There are two standard stories floating around in modern particle physics:

- Spontaneous symmetry breaking can only happen in a QFT, like in the electroweak theory, because no tunneling between the degenerate vacuum states of the scalar field are possible. Otherwise we the ground state would be a superposition of the degenerate ground states. The reason for the non-tunneling is that we assume that the spatial volume is infinite an thus the tunneling amplitude is zero.
- When we investigate the vacuum of QCD, we observe that there are infinitely many degenerate vacua. However here the correct vacuum state is a superposition of all these possible degenerate vacua.

**How does 2.) fit together with 1.)?** Why is tunneling suddenly allowed in QCD while otherwise it is stated strongly that there is no tunneling between degenerate ground states in a QFT?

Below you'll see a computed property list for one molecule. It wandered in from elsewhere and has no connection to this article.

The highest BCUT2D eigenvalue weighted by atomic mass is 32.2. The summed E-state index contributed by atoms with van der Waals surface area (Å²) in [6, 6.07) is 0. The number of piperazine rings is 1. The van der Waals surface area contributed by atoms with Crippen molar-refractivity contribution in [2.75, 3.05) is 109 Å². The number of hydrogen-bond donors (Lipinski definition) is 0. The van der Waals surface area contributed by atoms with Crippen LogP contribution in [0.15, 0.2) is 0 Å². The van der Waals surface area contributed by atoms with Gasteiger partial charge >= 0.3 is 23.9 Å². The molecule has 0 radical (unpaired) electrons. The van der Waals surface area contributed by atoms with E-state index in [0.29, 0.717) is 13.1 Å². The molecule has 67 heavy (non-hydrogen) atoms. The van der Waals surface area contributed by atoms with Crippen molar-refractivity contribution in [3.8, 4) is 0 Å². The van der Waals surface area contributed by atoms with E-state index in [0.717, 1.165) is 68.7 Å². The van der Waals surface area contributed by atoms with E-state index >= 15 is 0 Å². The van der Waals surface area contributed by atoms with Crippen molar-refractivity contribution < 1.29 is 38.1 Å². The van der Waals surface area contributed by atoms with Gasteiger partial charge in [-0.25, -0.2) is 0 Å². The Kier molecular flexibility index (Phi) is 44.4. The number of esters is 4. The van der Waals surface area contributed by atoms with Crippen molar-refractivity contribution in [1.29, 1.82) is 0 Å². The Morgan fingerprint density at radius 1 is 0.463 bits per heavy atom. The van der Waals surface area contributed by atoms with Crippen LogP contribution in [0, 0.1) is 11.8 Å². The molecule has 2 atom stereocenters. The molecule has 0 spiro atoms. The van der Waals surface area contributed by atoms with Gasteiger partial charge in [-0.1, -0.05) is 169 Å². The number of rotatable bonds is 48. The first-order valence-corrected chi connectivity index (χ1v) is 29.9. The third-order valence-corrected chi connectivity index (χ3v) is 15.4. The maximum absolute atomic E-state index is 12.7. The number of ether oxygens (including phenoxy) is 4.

(My guess would be that the tunneling in QCD is localized (= hence the name instantons) and thus the tunneling amplitude is non-zero. However, I can't see why the same argument wouldn't hold in the electroweak theory. Shouldn't it be equally possible that there is localized tunneling? Is the reason that we haven't found any electroweak instanton solutions that could describe such tunneling?)

This post imported from StackExchange Physics at 2017-04-10 21:55 (UTC), posted by SE-user JakobH